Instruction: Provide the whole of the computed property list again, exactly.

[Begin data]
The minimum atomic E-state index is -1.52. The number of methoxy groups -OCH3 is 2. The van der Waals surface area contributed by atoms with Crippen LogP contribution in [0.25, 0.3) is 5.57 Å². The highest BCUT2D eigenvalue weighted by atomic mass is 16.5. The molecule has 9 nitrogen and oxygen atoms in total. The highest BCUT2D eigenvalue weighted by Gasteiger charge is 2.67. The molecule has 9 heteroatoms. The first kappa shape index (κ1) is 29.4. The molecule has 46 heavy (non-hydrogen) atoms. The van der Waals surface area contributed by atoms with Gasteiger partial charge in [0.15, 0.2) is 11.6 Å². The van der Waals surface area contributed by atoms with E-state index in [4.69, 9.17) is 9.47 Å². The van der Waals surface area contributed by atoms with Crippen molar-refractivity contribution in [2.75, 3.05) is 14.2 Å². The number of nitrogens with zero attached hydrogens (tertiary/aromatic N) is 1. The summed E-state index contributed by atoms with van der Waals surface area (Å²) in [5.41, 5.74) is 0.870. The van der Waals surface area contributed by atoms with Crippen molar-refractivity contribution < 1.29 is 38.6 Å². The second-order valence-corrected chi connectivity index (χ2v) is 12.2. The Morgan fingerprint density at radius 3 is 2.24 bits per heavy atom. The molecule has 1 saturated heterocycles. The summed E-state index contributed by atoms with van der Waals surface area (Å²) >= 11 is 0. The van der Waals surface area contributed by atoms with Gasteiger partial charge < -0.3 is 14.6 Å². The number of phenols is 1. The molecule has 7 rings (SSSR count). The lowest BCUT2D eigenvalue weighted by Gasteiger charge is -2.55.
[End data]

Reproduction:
The minimum atomic E-state index is -1.52. The number of methoxy groups -OCH3 is 2. The van der Waals surface area contributed by atoms with Crippen LogP contribution in [0.25, 0.3) is 5.57 Å². The highest BCUT2D eigenvalue weighted by atomic mass is 16.5. The molecule has 9 nitrogen and oxygen atoms in total. The highest BCUT2D eigenvalue weighted by Gasteiger charge is 2.67. The molecule has 9 heteroatoms. The first kappa shape index (κ1) is 29.4. The molecule has 46 heavy (non-hydrogen) atoms. The van der Waals surface area contributed by atoms with Gasteiger partial charge in [0.15, 0.2) is 11.6 Å². The van der Waals surface area contributed by atoms with E-state index in [4.69, 9.17) is 9.47 Å². The van der Waals surface area contributed by atoms with Crippen molar-refractivity contribution in [2.75, 3.05) is 14.2 Å². The number of nitrogens with zero attached hydrogens (tertiary/aromatic N) is 1. The summed E-state index contributed by atoms with van der Waals surface area (Å²) in [5.41, 5.74) is 0.870. The van der Waals surface area contributed by atoms with Crippen molar-refractivity contribution < 1.29 is 38.6 Å². The second-order valence-corrected chi connectivity index (χ2v) is 12.2. The Morgan fingerprint density at radius 3 is 2.24 bits per heavy atom. The molecule has 1 saturated heterocycles. The summed E-state index contributed by atoms with van der Waals surface area (Å²) >= 11 is 0. The van der Waals surface area contributed by atoms with Gasteiger partial charge < -0.3 is 14.6 Å². The number of phenols is 1. The molecule has 7 rings (SSSR count). The lowest BCUT2D eigenvalue weighted by Gasteiger charge is -2.55.